Tuesday, May 3, 2011

Sheep Shearing article (my Shearer is the star)

FREELAND, South Whidbey Island — When the sneaky ewe fled her pen and the grasp of the owner of Mutiny Bay Farm on South Whidbey Island, famed sheep shearer Eifion Morgan took matters into his own hands.

The former rugby player sprinted 60 yards across the field, lifted the 130-pound Black Welsh Mountain sheep onto his broad Welsh shoulders and carried her back to the shearing platform.

Two minutes later she was liberated of 5 pounds of fleece taken off in one piece without a nick. Morgan, from Talybont-on-Usk in Wales, population 743 during the most recent count, had added another to the more than quarter-million sheep he's shorn in 35 years.

Morgan, 51, and his wife, Jane, live in a stone house that's 170 years older than the United States.

Here to visit his Langley, Island County, in-laws, this is also a working vacation.

Growing up on a farm he learned firsthand the challenges of shearing: "Every sheep is different. The blade is flat and the sheep is round."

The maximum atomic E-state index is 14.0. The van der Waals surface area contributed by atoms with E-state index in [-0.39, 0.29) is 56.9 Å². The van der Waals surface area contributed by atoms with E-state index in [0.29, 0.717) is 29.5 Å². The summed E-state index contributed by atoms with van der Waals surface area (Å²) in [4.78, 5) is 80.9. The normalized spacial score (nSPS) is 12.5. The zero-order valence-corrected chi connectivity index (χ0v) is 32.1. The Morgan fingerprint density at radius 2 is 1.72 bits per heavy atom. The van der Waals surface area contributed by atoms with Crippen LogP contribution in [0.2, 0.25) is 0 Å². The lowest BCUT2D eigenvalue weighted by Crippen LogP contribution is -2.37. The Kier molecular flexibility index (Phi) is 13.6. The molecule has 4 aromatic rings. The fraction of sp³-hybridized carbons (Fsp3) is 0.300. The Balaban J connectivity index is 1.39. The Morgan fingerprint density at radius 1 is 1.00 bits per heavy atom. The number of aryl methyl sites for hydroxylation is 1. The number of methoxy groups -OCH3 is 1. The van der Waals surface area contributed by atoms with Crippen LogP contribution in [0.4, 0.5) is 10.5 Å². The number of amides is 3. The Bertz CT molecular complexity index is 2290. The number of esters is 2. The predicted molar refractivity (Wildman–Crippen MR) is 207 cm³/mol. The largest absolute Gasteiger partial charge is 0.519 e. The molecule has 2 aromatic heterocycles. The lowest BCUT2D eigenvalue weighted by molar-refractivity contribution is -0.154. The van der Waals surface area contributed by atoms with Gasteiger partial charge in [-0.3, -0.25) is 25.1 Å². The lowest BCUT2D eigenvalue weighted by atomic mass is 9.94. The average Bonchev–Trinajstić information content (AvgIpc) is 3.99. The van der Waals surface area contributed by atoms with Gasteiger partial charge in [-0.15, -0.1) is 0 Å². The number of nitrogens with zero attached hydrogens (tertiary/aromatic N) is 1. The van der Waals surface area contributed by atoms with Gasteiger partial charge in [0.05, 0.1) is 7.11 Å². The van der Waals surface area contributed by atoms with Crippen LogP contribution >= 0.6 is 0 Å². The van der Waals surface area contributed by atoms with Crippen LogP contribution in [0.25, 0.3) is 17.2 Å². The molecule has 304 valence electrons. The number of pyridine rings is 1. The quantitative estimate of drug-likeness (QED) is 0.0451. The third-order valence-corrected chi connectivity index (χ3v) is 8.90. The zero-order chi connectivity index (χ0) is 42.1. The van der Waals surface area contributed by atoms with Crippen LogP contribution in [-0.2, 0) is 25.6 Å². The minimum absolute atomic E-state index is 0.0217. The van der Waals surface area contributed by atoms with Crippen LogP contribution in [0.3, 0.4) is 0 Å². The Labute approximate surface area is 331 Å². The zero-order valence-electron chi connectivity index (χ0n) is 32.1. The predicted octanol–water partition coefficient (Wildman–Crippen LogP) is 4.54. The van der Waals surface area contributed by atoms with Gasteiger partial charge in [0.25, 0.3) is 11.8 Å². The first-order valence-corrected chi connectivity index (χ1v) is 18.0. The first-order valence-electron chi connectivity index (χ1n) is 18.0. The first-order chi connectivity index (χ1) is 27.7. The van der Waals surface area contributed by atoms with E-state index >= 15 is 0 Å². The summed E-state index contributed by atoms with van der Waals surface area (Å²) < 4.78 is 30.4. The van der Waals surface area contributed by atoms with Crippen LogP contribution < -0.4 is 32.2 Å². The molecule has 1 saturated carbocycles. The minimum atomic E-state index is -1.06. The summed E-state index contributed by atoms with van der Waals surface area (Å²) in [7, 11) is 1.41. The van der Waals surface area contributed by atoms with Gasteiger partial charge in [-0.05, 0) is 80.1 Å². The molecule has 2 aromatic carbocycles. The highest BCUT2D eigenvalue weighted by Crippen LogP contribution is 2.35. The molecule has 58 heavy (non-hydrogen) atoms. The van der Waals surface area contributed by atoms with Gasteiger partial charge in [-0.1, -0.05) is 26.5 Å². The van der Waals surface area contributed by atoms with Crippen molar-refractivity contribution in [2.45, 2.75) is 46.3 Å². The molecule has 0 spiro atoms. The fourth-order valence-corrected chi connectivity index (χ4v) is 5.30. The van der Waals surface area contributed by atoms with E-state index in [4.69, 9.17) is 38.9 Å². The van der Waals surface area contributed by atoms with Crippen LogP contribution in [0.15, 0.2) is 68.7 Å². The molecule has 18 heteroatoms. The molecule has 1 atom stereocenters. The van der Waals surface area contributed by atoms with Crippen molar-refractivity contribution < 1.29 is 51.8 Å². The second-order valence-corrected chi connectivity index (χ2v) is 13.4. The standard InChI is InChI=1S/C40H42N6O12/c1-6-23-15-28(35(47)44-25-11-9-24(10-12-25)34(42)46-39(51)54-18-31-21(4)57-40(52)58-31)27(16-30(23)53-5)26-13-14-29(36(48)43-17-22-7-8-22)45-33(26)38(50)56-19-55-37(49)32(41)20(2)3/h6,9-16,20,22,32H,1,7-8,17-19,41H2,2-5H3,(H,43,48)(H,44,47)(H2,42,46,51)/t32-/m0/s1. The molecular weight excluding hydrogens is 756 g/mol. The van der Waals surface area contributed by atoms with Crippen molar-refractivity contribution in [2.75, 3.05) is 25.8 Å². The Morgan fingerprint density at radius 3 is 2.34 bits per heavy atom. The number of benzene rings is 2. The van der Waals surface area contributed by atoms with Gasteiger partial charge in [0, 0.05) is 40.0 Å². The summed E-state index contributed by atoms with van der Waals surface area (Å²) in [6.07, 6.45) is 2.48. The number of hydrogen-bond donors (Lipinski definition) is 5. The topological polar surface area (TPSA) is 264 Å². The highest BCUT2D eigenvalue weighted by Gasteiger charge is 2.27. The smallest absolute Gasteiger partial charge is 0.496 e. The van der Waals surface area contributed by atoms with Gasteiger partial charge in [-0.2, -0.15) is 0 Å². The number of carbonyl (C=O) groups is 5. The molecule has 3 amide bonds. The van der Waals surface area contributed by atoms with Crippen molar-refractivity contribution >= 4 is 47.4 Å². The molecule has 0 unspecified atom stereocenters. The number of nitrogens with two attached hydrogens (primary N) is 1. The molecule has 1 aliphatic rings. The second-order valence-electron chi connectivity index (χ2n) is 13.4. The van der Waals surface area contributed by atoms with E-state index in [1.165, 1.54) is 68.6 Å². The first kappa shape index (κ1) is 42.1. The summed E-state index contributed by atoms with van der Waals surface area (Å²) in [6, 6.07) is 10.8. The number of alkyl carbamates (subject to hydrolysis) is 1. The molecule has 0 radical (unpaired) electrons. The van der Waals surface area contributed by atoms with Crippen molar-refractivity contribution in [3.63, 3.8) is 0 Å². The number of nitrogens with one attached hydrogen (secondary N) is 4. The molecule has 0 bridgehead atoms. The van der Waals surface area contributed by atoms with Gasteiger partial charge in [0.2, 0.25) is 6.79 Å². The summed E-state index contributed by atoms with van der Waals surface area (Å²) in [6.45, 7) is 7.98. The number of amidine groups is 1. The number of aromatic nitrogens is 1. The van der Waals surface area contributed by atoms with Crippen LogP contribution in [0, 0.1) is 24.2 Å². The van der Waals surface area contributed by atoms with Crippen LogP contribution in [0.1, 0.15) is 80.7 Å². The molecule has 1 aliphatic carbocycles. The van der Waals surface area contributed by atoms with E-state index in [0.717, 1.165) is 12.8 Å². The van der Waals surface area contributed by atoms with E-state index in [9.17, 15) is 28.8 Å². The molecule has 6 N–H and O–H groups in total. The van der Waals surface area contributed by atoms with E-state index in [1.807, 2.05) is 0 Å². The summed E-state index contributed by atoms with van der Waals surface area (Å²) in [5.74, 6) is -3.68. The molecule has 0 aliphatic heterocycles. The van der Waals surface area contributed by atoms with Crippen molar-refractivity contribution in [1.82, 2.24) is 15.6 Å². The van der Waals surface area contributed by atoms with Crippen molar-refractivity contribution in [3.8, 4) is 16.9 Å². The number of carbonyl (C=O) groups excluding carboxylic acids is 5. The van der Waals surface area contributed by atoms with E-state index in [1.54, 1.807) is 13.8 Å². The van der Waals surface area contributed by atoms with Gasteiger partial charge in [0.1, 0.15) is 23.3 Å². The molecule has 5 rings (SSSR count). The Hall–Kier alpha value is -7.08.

It's intensely physical. He's always moving, turning the sheep clockwise, flattening the skin with the left hand while the right hand works the blades.

It's important to be quick and careful. Shearing off a teat or nicking the testes makes the farm owner unhappy and the sheep unhappier.

In 35 years he's only done that once, he says.

The most sheep Morgan's shorn in one day is 445. Exhausting work he says is "the equivalent of running two marathons back-to-back"

But it's a challenge he always accepts.
"You can't let a sheep beat you. You're only as good as the last sheep shorn."

Seattle Times Article

1 comment:

gvmama said...

Ohhhhh my aching back just looking at that photo. :0)